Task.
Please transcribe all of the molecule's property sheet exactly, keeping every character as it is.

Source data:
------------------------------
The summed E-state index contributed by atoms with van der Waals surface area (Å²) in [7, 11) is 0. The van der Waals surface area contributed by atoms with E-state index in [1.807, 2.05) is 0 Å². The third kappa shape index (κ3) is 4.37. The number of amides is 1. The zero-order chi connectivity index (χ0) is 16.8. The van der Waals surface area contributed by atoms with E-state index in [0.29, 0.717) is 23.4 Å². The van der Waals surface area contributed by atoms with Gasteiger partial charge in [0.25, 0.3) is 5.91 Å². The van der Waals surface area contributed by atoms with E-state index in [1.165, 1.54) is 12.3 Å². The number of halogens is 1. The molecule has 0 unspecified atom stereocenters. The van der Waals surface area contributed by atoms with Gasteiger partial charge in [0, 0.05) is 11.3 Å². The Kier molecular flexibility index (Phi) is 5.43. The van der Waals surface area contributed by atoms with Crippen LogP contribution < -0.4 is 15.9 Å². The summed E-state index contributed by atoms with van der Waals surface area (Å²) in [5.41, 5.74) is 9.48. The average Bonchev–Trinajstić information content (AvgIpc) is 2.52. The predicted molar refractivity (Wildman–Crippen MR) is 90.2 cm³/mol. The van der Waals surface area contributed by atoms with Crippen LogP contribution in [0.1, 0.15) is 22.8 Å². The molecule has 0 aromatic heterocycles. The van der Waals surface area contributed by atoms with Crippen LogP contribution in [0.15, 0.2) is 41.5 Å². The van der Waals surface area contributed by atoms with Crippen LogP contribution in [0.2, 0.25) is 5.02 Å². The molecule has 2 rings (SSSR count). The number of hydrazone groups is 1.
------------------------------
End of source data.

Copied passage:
The summed E-state index contributed by atoms with van der Waals surface area (Å²) in [7, 11) is 0. The van der Waals surface area contributed by atoms with E-state index in [1.807, 2.05) is 0 Å². The third kappa shape index (κ3) is 4.37. The number of amides is 1. The zero-order chi connectivity index (χ0) is 16.8. The van der Waals surface area contributed by atoms with E-state index in [0.29, 0.717) is 23.4 Å². The van der Waals surface area contributed by atoms with Gasteiger partial charge in [0.25, 0.3) is 5.91 Å². The van der Waals surface area contributed by atoms with E-state index in [1.165, 1.54) is 12.3 Å². The number of halogens is 1. The molecule has 0 unspecified atom stereocenters. The van der Waals surface area contributed by atoms with Gasteiger partial charge in [0, 0.05) is 11.3 Å². The Kier molecular flexibility index (Phi) is 5.43. The van der Waals surface area contributed by atoms with Crippen LogP contribution < -0.4 is 15.9 Å². The summed E-state index contributed by atoms with van der Waals surface area (Å²) in [5.41, 5.74) is 9.48. The average Bonchev–Trinajstić information content (AvgIpc) is 2.52. The predicted molar refractivity (Wildman–Crippen MR) is 90.2 cm³/mol. The van der Waals surface area contributed by atoms with Crippen LogP contribution in [0.1, 0.15) is 22.8 Å². The molecule has 0 aromatic heterocycles. The van der Waals surface area contributed by atoms with Crippen LogP contribution in [0.15, 0.2) is 41.5 Å². The van der Waals surface area contributed by atoms with Crippen LogP contribution in [0.2, 0.25) is 5.02 Å². The molecule has 2 rings (SSSR count). The number of hydrazone groups is 1.